special counsel is currently investigating alleged russian meddling in last year's presidential election here in the united states. now, as part of a enquiry the special counsel has requested a trove of e—mails and documents from the white house and obviously if some of those e—mails are on private accou nts some of those e—mails are on private accounts it makes it all the more difficult for the special prosecutor to get to the truth. and then there's the simple potential double standard here, the fact during the presidential campaign donald trump repeatedly called for his rival, hillary clinton, to be locked up, as he put it, for her use of a private e—mail server while she was serving as the us secretary of state. stay with us on bbc news, still to come: one of the most spectacular race tracks on earth. high up in the mountains of the caucasus, jockeys compete for glory. ben johnson, the fastest man on earth, is flying home
to canada in disgrace. all the athletes should be clean going into the games. i'm just happy that justice is served. it is a simple fact that this morning, these people were in their homes. tonight, those homes have been burnt down by serbian soldiers and police. all the taliban positions along here have been strengthened, presumably in case the americans invade. it's no use having a secret service which cannot preserve its own secrets against the world. and so the british government has no option but to continue this action, and even after any adverse judgement in australia. concorde had crossed the atlantic faster than any plane ever before, breaking the record by six minutes. this is bbc news.
the latest headlines: the white house has condemned north korea's claim that it now has the right to shoot down us bombers even if they're outside its air space. germany's chancellor angela merkel has said her party won't lurch to the right as it tries to win back voters who switched their support to the anti—immigrant afd in sunday's elections. large numbers of people have taken part in a landmark vote on independence for iraq's kurdistan region, amid growing opposition. votes are still being counted, with a big "yes" expected. kurds say it will give them a mandate to negotiate secession, but iraq's prime minister has denounced it as "unconstitutional". neighbouring turkey and iran, fearing separatist unrest in their own kurdish minorities, have threatened to close borders and impose sanctions on oil exports. live to irbil — jiyar gol is there for us. celebration among the kurds who took
pa rt celebration among the kurds who took part in this referendum, but quite a lot of international fretting and fear? exactly. despite the diplomatic pressure and even military pressure from neighbouring iran and turkey, the referendum went ahead yesterday and even hours after the polls had closed, the celebration continued late into the night. people were chanting and dancing. in the kurdish cities in iran, the crowd was much larger than some cities in iraqi kurdistan. it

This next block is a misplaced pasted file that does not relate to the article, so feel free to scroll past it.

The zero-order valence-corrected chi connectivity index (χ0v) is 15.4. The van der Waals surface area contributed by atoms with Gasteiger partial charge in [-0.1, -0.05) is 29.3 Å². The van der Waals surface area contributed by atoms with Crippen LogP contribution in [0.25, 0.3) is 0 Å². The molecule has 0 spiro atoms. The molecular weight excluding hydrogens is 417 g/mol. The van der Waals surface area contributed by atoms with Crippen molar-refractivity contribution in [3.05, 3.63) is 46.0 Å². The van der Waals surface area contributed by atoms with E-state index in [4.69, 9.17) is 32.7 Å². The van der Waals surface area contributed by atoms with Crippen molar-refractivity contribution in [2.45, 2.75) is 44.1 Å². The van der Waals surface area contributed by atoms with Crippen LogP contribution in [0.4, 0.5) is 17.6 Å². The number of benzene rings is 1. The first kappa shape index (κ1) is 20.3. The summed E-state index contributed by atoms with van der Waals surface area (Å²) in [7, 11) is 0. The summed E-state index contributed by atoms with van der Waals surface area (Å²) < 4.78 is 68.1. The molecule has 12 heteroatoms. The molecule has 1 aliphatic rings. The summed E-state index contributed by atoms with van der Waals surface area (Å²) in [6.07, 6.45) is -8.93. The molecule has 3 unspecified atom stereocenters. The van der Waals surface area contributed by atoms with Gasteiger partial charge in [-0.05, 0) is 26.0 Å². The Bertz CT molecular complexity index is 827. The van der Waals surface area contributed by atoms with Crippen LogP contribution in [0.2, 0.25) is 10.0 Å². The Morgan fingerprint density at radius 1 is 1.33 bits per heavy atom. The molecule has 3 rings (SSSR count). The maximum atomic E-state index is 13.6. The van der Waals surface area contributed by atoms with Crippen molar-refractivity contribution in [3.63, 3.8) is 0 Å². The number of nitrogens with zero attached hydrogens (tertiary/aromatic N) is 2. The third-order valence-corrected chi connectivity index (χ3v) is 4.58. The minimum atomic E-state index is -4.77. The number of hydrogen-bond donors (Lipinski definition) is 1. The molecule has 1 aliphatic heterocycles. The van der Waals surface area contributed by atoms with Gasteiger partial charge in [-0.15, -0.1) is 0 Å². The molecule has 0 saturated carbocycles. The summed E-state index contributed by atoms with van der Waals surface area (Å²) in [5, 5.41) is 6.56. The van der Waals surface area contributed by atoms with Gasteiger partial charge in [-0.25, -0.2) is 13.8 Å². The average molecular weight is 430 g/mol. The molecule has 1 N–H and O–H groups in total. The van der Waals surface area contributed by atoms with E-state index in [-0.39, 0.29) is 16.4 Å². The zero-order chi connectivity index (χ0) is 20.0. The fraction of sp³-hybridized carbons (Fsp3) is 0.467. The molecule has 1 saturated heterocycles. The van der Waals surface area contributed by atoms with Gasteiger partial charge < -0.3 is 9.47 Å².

shows what is happening here inside the borders of iraqi kurdistan simply doesn't stop here, it spills over to other regions which have a large number of kurdish minorities. in iran we got some pictures and videos which showed mass numbers of people protesting in the street. they celebrated holding this referendum. it was a day of national celebration for kurds across the region come in syria, iran and turkey, we saw that people were pouring into the streets despite the security forces tried to control them, particularly in iran. what is them, particularly in iran. what is the political cost of this referendum going to be for the kurds. iam referendum going to be for the kurds. i am thinking not only the military reaction from turkey against the pkk, but also the financial implications of this. obviously the kurdish authorities says nothing can be worse than what they are at this point. the
relationship with baghdad pretty much broke down since 2014. they save a dad refused to give them their share of their budget, which is 17%, billions and billions of dollars. they said nothing can be worse than this. in terms of a dad, i think they have —— i have found that they really do not care what baghdad thinks. they have been fighting the baghdad government pretty much since the foundation of this country a century ago. that is why the kurds are not really worried about what baghdad says or possibly even does, but they do care about the neighbouring countries, iran and turkey, beaches they trade with them. the trade between turkey and iraqi kurdistan is $12 billion. there oil is transported through pipelines in turkey, to the international market. the trade with iran is almost five early in dollars. —— $5 billion. so that is